21st Sep 2017


MEPs to vote on EU penalties against fake products

  • Counterfeit medicine is on the increase (Photo:

MEPs will on Tuesday (20 March) vote on a draft law that could see EU-wide criminal penalties for counterfeiting and violating intellectual property rights.

Members of the European Parliament's legal affairs committee will give their view on a draft report by Italian socialist MEP Nicola Zingaretti following an April 2006 European Commission proposal for a law on criminal measures aimed at ensuring the enforcement of intellectual property rights.

Thank you for reading EUobserver!

Subscribe now and get 40% off for an annual subscription. Sale ends soon.

  1. €90 per year. Use discount code EUOBS40%
  2. or €15 per month
  3. Cancel anytime

EUobserver is an independent, not-for-profit news organization that publishes daily news reports, analysis, and investigations from Brussels and the EU member states. We are an indispensable news source for anyone who wants to know what is going on in the EU.

We are mainly funded by advertising and subscription revenues. As advertising revenues are falling fast, we depend on subscription revenues to support our journalism.

For group, corporate or student subscriptions, please contact us. See also our full Terms of Use.

If you already have an account click here to login.

According to the commission, the range and value of pirated goods - from fashion bags to sports cars and from music files to fake medicine - within the bloc is on the rise and increasingly linked to organised crime.

The commission proposal would harmonise criminal penalties in the area across the EU with a maximum of four years imprisonment and fines of up to €91,053.

Fines could go up to €273,160 if organised crime is involved or in cases of a risk to health and safety, such as counterfeit medicines or batteries.

Brussels' move into criminal matters was triggered by a landmark ruling on environmental crimes by the European Court of Justice in September 2005, which gave Brussels the power to introduce harmonized criminal laws across the EU.

The court stated that the commission is allowed to propose penal measures in order to make community legislation effective.

Scope of the law

The parliament committee vote on the draft report has already been postponed twice as the scope of the law has been of much debate.

MEPs' viewpoints have been divided between either broadening or limiting the remit of the proposed law.

Austrian Green MEP Eva Lichtenberger argues the law should only cover areas where national laws are not already in place.

"Let's focus on the large-scale organised crime," she said at the last committee meeting. "Let's leave the end-user, who didn't even know he did something wrong," she added.

Dutch liberal MEP Toine Manders at the same meeting called for consistency. "We need standards and laws recognised all over Europe."

He has also, in an amendment, called for strict anti-counterfeiting penalties to include the seizure and destruction of all counterfeit material and equipment used to carry out the infringement.

"National law can't fight international crime," Mr Zingaretti said at the meeting last month. "We have to give Europe the tools to fight international organised crime."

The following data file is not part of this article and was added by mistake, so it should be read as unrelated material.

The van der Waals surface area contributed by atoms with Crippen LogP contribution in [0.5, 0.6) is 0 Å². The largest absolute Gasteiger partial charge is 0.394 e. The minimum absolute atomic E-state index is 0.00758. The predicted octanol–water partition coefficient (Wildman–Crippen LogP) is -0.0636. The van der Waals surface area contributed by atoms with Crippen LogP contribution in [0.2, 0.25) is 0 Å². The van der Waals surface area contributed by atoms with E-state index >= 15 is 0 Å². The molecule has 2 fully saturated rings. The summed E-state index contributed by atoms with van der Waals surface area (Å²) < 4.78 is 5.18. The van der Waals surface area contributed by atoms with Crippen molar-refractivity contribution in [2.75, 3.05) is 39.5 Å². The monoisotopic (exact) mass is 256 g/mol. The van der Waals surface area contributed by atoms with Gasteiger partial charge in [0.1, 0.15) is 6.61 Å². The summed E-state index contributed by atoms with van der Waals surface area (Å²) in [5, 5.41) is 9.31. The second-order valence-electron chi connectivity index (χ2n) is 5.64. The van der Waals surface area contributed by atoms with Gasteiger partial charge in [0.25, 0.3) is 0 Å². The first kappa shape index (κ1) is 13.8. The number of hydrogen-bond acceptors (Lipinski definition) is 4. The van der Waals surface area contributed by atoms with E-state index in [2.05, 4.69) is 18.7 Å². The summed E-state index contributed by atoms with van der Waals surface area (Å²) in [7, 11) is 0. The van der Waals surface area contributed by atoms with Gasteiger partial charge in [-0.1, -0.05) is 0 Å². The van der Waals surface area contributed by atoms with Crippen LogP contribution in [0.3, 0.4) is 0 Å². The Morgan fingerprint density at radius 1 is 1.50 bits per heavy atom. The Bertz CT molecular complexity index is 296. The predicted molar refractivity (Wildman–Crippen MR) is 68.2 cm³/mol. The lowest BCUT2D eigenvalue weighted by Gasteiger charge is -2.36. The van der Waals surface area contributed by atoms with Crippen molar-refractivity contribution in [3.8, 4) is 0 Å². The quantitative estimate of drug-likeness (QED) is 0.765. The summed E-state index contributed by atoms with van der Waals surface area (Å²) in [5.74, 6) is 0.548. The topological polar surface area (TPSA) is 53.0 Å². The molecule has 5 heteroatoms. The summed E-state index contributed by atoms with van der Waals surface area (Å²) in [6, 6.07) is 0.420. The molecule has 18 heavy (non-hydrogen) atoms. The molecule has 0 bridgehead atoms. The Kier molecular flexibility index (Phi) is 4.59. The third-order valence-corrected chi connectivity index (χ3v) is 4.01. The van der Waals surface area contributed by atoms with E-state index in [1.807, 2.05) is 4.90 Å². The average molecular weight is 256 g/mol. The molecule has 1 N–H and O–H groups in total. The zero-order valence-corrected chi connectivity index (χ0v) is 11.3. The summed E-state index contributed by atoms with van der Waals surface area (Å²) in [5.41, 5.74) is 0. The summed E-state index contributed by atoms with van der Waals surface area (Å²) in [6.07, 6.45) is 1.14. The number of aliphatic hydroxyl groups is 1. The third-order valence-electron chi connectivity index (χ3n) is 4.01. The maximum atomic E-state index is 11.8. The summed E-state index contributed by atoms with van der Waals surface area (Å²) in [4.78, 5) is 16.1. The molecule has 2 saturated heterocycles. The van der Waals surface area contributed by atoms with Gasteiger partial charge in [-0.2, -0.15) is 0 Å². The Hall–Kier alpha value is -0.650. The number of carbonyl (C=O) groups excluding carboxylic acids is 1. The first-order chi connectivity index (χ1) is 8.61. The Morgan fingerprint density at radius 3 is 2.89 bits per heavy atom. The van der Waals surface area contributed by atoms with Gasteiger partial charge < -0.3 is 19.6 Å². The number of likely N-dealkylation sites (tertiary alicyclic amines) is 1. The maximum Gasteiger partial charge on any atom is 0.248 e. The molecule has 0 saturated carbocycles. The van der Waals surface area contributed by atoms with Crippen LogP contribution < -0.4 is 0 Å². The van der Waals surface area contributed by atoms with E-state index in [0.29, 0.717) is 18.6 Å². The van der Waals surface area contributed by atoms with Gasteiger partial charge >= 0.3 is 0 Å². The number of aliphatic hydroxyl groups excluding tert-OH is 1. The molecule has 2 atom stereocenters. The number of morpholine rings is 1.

If the legal affairs committee adopts the report, it will face the 785-member strong plenary in April or May.

MEPs approve criminal law in copyright area

A proposal for the EU's first-ever directive harmonising criminal law in all member states has been backed by MEPs as they voted for a draft report on criminal penalties - including imprisonment - for crimes breaching intellectual property rights.

Pressure mounts on EU cloud deal as deadline looms

The European Commission is under pressure to keep to its self-imposed September deadline to publish an EU cloud computing strategy, as new evidence revealed widespread public confusion about it.


The rise of the German alt-right

Ahead of Sunday's German elections, a growing number of anti-establishment, anti-Islam websites have created an echo chamber for the radical right.

News in Brief

  1. Catalan leader decries Spanish government intervention
  2. Hungary set for fresh campaign against public enemy Soros
  3. Iceland's PM leads in polls ahead of October elections
  4. Erdogan demands Iraqi Kurds cancel referendum
  5. Ireland to hold referendum on ownership of water
  6. Report: May to offer €20bn as Brexit bill in Florence speech
  7. Merkel poised to win election despite CDU dip in polls
  8. EU unveils cyber security ideas

Stakeholders' Highlights

  1. European Jewish CongressCommends the German Government for Adopting the Working Definition of Antisemitism
  2. EU2017EEFour Tax Initiatives to Modernise the EU's Tax System
  3. Dialogue PlatformResponsibility in Practice: Gulen & Islamic Thought
  4. Counter BalanceHuman Rights Concerns Over EIB Loan to the Trans Anatolian Pipeline Project
  5. Mission of China to the EUChina Leads the Global Clean Energy Transition
  6. CES - Silicones EuropeFrom Baking Moulds to Oven Mitts, Silicones Are a Key Ingredient in Kitchens
  7. Martens CentreFor a New Europeanism: How to Put the Motto "Unity in Diversity" Into Practice
  8. Access MBAGet Ahead With an MBA Degree. Top MBA Event in Brussels
  9. Idealist QuarterlyIdealist Quarterly Event: Building Fearless Democracies With Gerald Hensel
  10. Mission of China to the EUPresident Xi Urges Bigger Global Role for Emerging Economies
  11. EU2017EEAre We Socially Insured in the Future of Work?
  12. European Jewish CongressFrench Authorities to Root Out "Societal Antisemitism" After Jewish Family Assaulted